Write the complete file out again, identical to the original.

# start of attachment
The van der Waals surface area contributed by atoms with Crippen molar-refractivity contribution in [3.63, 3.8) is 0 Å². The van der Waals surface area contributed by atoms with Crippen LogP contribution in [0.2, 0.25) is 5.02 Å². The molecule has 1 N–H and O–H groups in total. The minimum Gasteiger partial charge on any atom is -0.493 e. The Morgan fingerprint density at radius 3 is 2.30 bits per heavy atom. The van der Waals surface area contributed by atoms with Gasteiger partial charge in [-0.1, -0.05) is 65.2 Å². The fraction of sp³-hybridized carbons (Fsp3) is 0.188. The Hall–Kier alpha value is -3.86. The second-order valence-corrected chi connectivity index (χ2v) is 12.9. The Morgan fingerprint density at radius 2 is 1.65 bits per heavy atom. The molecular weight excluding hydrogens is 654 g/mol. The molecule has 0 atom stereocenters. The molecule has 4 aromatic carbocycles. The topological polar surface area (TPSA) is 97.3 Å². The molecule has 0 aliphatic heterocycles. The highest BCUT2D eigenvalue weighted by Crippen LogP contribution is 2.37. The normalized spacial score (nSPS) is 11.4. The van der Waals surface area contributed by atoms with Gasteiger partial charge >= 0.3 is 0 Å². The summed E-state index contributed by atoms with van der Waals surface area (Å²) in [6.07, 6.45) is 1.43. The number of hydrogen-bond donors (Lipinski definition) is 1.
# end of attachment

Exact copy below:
The van der Waals surface area contributed by atoms with Crippen molar-refractivity contribution in [3.63, 3.8) is 0 Å². The van der Waals surface area contributed by atoms with Crippen LogP contribution in [0.2, 0.25) is 5.02 Å². The molecule has 1 N–H and O–H groups in total. The minimum Gasteiger partial charge on any atom is -0.493 e. The Morgan fingerprint density at radius 3 is 2.30 bits per heavy atom. The van der Waals surface area contributed by atoms with Gasteiger partial charge in [-0.1, -0.05) is 65.2 Å². The fraction of sp³-hybridized carbons (Fsp3) is 0.188. The Hall–Kier alpha value is -3.86. The second-order valence-corrected chi connectivity index (χ2v) is 12.9. The Morgan fingerprint density at radius 2 is 1.65 bits per heavy atom. The molecular weight excluding hydrogens is 654 g/mol. The molecule has 0 atom stereocenters. The molecule has 4 aromatic carbocycles. The topological polar surface area (TPSA) is 97.3 Å². The molecule has 0 aliphatic heterocycles. The highest BCUT2D eigenvalue weighted by Crippen LogP contribution is 2.37. The normalized spacial score (nSPS) is 11.4. The van der Waals surface area contributed by atoms with Gasteiger partial charge >= 0.3 is 0 Å². The summed E-state index contributed by atoms with van der Waals surface area (Å²) in [6.07, 6.45) is 1.43. The number of hydrogen-bond donors (Lipinski definition) is 1.